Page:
Hydropower

March 25th, 2010. Post by Quinta do Vale

Work has begun on renewable energy power generation at the quinta!

Having seen local engineer Wayne Sutton’s water-wheel installation on his own property, it was immediately obvious to me that this was exactly what we needed for the hydro component of our planned renewable energy generation system.

Wayne’s water wheel, appropriately geared, drives a 1100W-24V permanent magnet generator from a wind turbine. On his site (the old water-powered olive mill on the valley floor) it was the perfect solution to both the lack of head and the prodigious amount of debris washing down the main river which had made his run-of-river turbine next to useless.

Even though we have a reasonable head (15 up to 30m, depending on whether we use all of it or just the steepest section) on our site, it’s also a perfect solution for our variable flow rates and the debris washing down the barroco. No dams, no penstocks, no fiddling about with turbine jets, and no clogged nozzles. Any debris just gets thrown straight off the wheel. It should be capable of being driven by lower flow than required for an enclosed hydro turbine (they can cavitate if volumes drop below ideal operating parameters) and can potentially develop more power for a given volume of water. Also, we can site the wheel and batteries much closer to the point of use, cutting down on cabling (and power loss) as it won’t be necessary to use the full height of the barroco to develop sufficient head to drive it.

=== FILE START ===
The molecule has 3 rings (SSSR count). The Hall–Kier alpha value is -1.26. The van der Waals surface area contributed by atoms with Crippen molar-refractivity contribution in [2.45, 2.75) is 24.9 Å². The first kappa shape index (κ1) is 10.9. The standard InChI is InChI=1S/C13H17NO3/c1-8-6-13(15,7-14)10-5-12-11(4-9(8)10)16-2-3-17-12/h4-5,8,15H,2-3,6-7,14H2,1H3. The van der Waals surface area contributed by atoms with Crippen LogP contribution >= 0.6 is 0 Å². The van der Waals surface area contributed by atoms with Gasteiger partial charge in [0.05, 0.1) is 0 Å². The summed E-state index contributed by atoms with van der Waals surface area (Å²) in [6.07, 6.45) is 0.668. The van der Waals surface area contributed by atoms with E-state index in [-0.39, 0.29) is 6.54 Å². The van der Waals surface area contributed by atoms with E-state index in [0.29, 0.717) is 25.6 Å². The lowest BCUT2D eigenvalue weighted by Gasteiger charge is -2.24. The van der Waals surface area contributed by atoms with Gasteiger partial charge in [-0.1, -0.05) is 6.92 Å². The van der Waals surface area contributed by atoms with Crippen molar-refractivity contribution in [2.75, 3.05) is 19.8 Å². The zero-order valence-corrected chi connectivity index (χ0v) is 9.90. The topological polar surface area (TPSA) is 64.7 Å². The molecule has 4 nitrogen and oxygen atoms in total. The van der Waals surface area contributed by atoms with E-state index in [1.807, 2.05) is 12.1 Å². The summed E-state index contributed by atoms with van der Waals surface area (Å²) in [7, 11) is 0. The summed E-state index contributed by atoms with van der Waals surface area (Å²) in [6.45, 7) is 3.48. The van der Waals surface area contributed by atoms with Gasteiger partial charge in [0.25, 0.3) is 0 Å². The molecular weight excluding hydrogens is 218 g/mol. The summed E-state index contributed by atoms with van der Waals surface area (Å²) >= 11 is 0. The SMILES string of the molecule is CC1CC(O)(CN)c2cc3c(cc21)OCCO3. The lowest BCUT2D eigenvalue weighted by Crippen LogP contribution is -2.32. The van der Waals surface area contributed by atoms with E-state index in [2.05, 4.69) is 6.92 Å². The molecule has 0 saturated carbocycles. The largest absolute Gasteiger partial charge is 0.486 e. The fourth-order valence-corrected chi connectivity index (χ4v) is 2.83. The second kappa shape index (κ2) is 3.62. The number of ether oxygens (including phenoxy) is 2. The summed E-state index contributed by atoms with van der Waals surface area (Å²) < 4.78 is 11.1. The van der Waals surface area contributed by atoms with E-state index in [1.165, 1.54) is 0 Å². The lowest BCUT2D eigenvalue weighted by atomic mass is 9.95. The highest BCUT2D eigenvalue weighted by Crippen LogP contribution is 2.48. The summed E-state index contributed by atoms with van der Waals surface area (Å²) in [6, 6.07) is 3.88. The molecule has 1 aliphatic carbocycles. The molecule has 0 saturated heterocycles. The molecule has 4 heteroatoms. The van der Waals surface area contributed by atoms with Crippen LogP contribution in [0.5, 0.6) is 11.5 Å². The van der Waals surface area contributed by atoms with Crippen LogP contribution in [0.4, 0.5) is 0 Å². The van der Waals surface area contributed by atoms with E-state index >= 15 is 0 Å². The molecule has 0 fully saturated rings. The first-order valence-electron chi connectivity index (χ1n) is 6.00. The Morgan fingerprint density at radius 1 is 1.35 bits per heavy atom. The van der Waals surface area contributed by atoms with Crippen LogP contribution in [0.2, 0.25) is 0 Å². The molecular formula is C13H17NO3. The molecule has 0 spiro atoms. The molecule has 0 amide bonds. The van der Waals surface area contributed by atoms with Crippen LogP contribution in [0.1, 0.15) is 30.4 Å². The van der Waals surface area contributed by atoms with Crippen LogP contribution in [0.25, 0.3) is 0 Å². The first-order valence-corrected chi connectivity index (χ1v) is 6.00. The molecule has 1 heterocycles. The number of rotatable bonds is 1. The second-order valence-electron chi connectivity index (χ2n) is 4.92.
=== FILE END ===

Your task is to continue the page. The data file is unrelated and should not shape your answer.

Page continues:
Since installing his wheel, Wayne’s had more power than he knows what to do with, even with 4 loads of laundry a day and computer and DVD player on all evening. His batteries are now being maintained in a state of full charge and the charge controller is cutting in to shut off the solar panel, as well as diverting excess power to the dump load.

Our system will be based on the Miniwind 2200-24 permanent magnet generator.

Water wheel site

The site

The beginnings of the battery shed

The beginnings of the battery shed

Constructing the PMG base

Constructing the PMG base

The PMG base

The PMG base

Shuttering in for the wheel base the other side of the barroco

Shuttering in for the wheel base the other side of the barroco

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One Response to “Hydropower”

  1. Hydro power commissioning | Permaculturing in Portugal Says:

    […] per second coming down the barroco – we’ve had the chance to finally commission our water wheel installation and see how much power it’s capable of […]

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